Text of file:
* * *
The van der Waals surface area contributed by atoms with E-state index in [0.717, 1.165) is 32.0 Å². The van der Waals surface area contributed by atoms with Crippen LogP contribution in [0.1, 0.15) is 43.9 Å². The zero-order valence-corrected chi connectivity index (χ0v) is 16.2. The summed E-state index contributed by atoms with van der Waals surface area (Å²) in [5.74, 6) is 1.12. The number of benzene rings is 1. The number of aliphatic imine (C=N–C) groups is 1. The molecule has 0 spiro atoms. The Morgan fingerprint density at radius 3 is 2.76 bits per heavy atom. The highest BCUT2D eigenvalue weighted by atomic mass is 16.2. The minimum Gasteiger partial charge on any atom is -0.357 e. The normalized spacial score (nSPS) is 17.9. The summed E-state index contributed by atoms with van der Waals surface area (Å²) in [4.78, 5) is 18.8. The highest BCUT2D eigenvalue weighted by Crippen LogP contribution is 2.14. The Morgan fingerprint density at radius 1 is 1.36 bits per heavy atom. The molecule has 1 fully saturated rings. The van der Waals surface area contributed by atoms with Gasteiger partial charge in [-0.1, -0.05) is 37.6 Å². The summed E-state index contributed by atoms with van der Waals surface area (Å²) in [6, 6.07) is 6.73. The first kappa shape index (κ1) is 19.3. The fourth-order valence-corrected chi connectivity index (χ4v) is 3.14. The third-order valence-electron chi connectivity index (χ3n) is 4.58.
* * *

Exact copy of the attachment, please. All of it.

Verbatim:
The van der Waals surface area contributed by atoms with E-state index in [0.717, 1.165) is 32.0 Å². The van der Waals surface area contributed by atoms with Crippen LogP contribution in [0.1, 0.15) is 43.9 Å². The zero-order valence-corrected chi connectivity index (χ0v) is 16.2. The summed E-state index contributed by atoms with van der Waals surface area (Å²) in [5.74, 6) is 1.12. The number of benzene rings is 1. The number of aliphatic imine (C=N–C) groups is 1. The molecule has 0 spiro atoms. The Morgan fingerprint density at radius 3 is 2.76 bits per heavy atom. The highest BCUT2D eigenvalue weighted by atomic mass is 16.2. The minimum Gasteiger partial charge on any atom is -0.357 e. The normalized spacial score (nSPS) is 17.9. The summed E-state index contributed by atoms with van der Waals surface area (Å²) in [4.78, 5) is 18.8. The highest BCUT2D eigenvalue weighted by Crippen LogP contribution is 2.14. The Morgan fingerprint density at radius 1 is 1.36 bits per heavy atom. The molecule has 1 fully saturated rings. The van der Waals surface area contributed by atoms with Gasteiger partial charge in [-0.1, -0.05) is 37.6 Å². The summed E-state index contributed by atoms with van der Waals surface area (Å²) in [6, 6.07) is 6.73. The first kappa shape index (κ1) is 19.3. The fourth-order valence-corrected chi connectivity index (χ4v) is 3.14. The third-order valence-electron chi connectivity index (χ3n) is 4.58.